The Cheney Police Department plans to use grant money received from the Department of Homeland Security to install a surveillance camera and the infrastructure needed to control it on the corner of First Street and College Street.
According to Cheney Police Chief Jeff Sale, the Police department has been awarded $69,000 in federal funding to support a remote camera system that would cover a two-block area extending from College Street to the west.
“We are starting to see an increase in property losses in that area,” Sale said.
According to Sale, between 2002 and 2008, the city conducted approximately $31,000 in repairs to damaged lighting and electrical fixtures, and noted that between 2006 and 2008 the department documented a substantial increase in misdemeanor and felony arrests made in that area. In 2008, the Cheney Police Department recorded 18 assaults, four of which were felony assaults.
The camera would be solely controlled by the police department, said Sale, allowing a dispatcher or officer to bring up a live camera image of the area on their computers, or to review previously recorded material. Sale said that to the department, it will be a valuable investigative tool to follow up on reports of crime, and will possibly be a deterrent for crime in general.
“The purpose here is not to just sit there and watch the camera,” Sale said. “If we are in another part of town handling calls, we can have a supervisor bring up the image and better determine how to deploy what resources he’s got.
“If we get a report of 30 people fighting on First Street, we can bring that camera up and see if we really have 30 people fighting down there, or if we’ve got two people fighting and 28 people watching,” he said.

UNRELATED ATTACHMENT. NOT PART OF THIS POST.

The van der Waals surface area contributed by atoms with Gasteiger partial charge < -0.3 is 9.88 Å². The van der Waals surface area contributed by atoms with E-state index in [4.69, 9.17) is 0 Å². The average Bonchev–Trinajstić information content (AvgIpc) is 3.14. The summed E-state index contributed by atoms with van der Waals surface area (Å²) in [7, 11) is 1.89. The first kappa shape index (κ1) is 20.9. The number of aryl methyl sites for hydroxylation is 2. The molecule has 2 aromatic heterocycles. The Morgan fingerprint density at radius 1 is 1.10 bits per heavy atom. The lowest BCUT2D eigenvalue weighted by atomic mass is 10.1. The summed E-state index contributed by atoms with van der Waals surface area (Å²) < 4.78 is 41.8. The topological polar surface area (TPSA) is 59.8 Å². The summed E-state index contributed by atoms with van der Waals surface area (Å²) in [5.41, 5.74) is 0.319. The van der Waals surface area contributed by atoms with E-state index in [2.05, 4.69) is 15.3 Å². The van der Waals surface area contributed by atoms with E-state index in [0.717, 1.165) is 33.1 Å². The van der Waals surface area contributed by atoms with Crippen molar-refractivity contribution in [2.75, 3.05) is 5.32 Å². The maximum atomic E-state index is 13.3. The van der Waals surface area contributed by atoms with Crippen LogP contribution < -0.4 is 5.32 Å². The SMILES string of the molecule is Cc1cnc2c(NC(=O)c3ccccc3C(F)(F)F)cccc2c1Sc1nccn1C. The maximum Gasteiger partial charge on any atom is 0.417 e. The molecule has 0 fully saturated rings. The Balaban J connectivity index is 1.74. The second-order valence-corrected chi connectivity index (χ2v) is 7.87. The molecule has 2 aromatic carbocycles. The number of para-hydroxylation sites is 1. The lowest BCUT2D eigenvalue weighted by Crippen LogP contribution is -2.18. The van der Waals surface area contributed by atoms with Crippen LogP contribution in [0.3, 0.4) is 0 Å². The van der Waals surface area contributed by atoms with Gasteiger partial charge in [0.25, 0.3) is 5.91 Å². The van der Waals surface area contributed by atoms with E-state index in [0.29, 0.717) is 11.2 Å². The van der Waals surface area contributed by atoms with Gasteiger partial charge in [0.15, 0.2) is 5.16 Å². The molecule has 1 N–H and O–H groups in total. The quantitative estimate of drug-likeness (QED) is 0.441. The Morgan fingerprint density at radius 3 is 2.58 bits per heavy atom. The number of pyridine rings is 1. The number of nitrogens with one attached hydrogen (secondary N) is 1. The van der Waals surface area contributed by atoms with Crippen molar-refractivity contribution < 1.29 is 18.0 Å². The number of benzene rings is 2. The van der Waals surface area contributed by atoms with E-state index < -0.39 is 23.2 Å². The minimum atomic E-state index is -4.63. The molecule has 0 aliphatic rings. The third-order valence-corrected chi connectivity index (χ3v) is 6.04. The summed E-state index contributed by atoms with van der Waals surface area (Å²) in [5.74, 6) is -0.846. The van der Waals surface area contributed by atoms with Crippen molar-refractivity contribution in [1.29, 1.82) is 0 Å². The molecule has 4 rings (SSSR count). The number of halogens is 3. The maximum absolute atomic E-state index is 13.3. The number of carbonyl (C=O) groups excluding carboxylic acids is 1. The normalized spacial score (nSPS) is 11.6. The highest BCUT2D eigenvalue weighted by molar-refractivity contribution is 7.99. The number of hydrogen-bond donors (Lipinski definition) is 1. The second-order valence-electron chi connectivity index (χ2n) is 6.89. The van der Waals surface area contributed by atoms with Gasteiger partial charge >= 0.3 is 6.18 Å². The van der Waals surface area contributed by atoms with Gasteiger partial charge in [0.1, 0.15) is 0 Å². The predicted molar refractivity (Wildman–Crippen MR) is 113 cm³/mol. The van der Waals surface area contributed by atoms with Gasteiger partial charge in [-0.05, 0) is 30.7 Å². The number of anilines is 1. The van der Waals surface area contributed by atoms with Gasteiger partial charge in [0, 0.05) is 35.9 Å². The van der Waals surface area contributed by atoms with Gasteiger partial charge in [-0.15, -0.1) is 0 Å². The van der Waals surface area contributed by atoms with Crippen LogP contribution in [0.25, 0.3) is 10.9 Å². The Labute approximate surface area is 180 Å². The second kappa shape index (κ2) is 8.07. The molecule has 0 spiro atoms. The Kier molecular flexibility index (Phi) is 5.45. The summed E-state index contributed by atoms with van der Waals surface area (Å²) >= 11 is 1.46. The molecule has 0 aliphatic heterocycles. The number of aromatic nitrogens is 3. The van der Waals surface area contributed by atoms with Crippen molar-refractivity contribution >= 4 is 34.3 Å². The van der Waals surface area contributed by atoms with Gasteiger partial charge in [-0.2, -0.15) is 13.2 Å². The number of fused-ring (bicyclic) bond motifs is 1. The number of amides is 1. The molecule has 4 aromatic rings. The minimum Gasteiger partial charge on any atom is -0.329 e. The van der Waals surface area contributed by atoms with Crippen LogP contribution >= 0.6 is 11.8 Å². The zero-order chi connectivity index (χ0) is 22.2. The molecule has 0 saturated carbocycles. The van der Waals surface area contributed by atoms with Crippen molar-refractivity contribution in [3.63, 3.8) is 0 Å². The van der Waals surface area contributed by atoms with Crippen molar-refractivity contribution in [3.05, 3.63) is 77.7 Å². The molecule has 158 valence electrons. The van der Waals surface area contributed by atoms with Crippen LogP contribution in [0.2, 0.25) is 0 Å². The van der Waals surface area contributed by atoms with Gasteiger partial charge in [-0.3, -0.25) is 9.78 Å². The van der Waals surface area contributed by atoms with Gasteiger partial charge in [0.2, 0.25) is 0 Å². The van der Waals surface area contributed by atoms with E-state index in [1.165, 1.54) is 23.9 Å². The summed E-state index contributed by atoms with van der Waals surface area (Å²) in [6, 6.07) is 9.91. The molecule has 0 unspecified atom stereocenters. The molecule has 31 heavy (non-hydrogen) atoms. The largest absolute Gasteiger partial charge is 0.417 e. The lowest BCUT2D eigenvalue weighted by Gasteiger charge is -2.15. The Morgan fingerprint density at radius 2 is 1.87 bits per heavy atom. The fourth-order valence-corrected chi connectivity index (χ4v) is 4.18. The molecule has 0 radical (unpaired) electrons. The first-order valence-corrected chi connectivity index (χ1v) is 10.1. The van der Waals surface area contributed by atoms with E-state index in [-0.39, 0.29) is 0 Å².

The final decision to install the camera will be made by the Cheney City Council. The decision was removed from the agenda during the Feb. 10 council meeting to allow several city council members time to attend an educational meeting, according to Council member Curt Huff.
“The training is to show how the camera operates, and also the policies that can be established by the council on the proper use and who has authority to view this camera,” said Huff.
The meeting that council members would attend is a public safety, technology and policy symposium funded by the U.S. Department of Justice Office of Community Oriented Policing Services being held in Nevada, March 31, 2009, according to Sale.
Privacy rights advocates in opposition to the camera think that the sense of freedom that comes from being anonymous in public could be lost. Sale said that they needn’t worry.
“The majority of people don’t care one way or the other. I think the biggest fear of the privacy advocates is that they think we are just going to sit there and just watch and see what they do every day,” Sale said. “We don’t have the time or the desire to do that.”
Shelly Bauge, owner of “A Creative Touch” nail salon on the corner of First Street and College Street, said that she supports the department’s initiative to install the camera. Bauge’s business of 14 years has felt the impact of the crime in that area and she says she has noticed a drastic increase in damage to her property within the last five years.
“Both my windows have been broken out with beer bottles in the last year. I don’t know if it’s the college students or the local drunks,” Bauge said. “I don’t know if they necessarily need cameras; somebody could patrol it a little more, but they are getting a grant, so it’s not costing us anything.”
Bauge said that the local bars on First Street are the bad element, and that Thursday nights are when most of the drinking and crime happens.